Benji (Takes a Dive) at Marineland first aired on ABC on 10th May 1981, and was later released on home video as part of the Children's Video Library range, along with another Benji special, Benji at Work. The special takes place at the Marineland aquarium in Florida, the major draw being that Benji has traveled there with the intention of becoming the first dog ever to scuba dive (or so we're told - I'm aware that people who take their dogs scuba diving are a thing, but I couldn't say with certainty if Benjean was officially the first dog ever to take up the practice). The big problem is that Benji only gets to scuba dive at the end of the special, and this doesn't yield more than a couple of minutes worth of footage. The special itself is twenty-two minutes long, so the obvious challenge Camp had was in how to fill up the remaining time. Talk a bit about the technical aspects of scuba diving and how you facilitate things so that a dog can accomplish it? Nah, that would surely bore the kids at home to tears. Give us some background information on the history and work of the Marineland aquarium? Sounds just a bit too conventional. Why not just throw some random nonsense together involving singing fruits, communist dachshunds and some of the cheapest, most grotesquely-rendered sock puppets you've ever laid eyes on? Ding-ding-ding, we have a winner!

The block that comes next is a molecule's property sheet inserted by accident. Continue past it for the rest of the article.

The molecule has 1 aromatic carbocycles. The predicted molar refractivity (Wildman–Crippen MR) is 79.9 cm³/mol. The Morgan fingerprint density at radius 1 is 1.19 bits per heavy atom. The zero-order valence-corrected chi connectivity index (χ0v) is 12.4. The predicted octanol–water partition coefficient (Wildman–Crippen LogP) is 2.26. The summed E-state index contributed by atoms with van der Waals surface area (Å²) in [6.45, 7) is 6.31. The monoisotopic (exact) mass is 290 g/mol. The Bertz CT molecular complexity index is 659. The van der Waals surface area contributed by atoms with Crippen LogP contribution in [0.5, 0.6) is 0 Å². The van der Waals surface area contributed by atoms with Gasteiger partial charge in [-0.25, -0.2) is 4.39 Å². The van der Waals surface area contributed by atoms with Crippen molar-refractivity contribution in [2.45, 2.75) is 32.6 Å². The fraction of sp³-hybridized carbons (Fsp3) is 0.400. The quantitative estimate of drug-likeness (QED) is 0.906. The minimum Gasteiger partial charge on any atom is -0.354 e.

That's right, there are singing fruits in this thing. Why? I have no idea. Don't ask me what Camp was smoking when he wrote this.